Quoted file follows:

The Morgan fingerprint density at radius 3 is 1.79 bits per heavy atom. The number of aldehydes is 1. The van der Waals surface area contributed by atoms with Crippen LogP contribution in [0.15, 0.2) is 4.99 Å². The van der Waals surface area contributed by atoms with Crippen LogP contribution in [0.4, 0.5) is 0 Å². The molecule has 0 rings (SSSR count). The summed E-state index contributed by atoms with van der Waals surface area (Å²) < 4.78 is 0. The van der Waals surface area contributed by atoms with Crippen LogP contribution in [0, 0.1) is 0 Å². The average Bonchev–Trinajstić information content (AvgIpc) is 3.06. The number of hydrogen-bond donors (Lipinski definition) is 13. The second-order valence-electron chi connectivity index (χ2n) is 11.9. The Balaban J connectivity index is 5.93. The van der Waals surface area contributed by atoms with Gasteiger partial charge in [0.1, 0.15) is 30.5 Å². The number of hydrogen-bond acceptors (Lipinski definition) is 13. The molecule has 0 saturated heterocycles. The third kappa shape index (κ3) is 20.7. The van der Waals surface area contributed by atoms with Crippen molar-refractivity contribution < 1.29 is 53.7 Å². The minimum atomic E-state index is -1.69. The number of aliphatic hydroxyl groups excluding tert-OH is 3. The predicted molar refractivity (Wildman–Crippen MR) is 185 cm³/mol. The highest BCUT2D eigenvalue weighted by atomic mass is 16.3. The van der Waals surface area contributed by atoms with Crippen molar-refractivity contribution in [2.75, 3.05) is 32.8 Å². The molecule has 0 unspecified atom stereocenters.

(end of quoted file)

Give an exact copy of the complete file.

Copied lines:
The Morgan fingerprint density at radius 3 is 1.79 bits per heavy atom. The number of aldehydes is 1. The van der Waals surface area contributed by atoms with Crippen LogP contribution in [0.15, 0.2) is 4.99 Å². The van der Waals surface area contributed by atoms with Crippen LogP contribution in [0.4, 0.5) is 0 Å². The molecule has 0 rings (SSSR count). The summed E-state index contributed by atoms with van der Waals surface area (Å²) < 4.78 is 0. The van der Waals surface area contributed by atoms with Crippen LogP contribution in [0, 0.1) is 0 Å². The average Bonchev–Trinajstić information content (AvgIpc) is 3.06. The number of hydrogen-bond donors (Lipinski definition) is 13. The second-order valence-electron chi connectivity index (χ2n) is 11.9. The Balaban J connectivity index is 5.93. The van der Waals surface area contributed by atoms with Gasteiger partial charge in [0.1, 0.15) is 30.5 Å². The number of hydrogen-bond acceptors (Lipinski definition) is 13. The molecule has 0 saturated heterocycles. The third kappa shape index (κ3) is 20.7. The van der Waals surface area contributed by atoms with Crippen molar-refractivity contribution < 1.29 is 53.7 Å². The minimum atomic E-state index is -1.69. The number of aliphatic hydroxyl groups excluding tert-OH is 3. The predicted molar refractivity (Wildman–Crippen MR) is 185 cm³/mol. The highest BCUT2D eigenvalue weighted by atomic mass is 16.3. The van der Waals surface area contributed by atoms with Crippen molar-refractivity contribution in [2.75, 3.05) is 32.8 Å². The molecule has 0 unspecified atom stereocenters.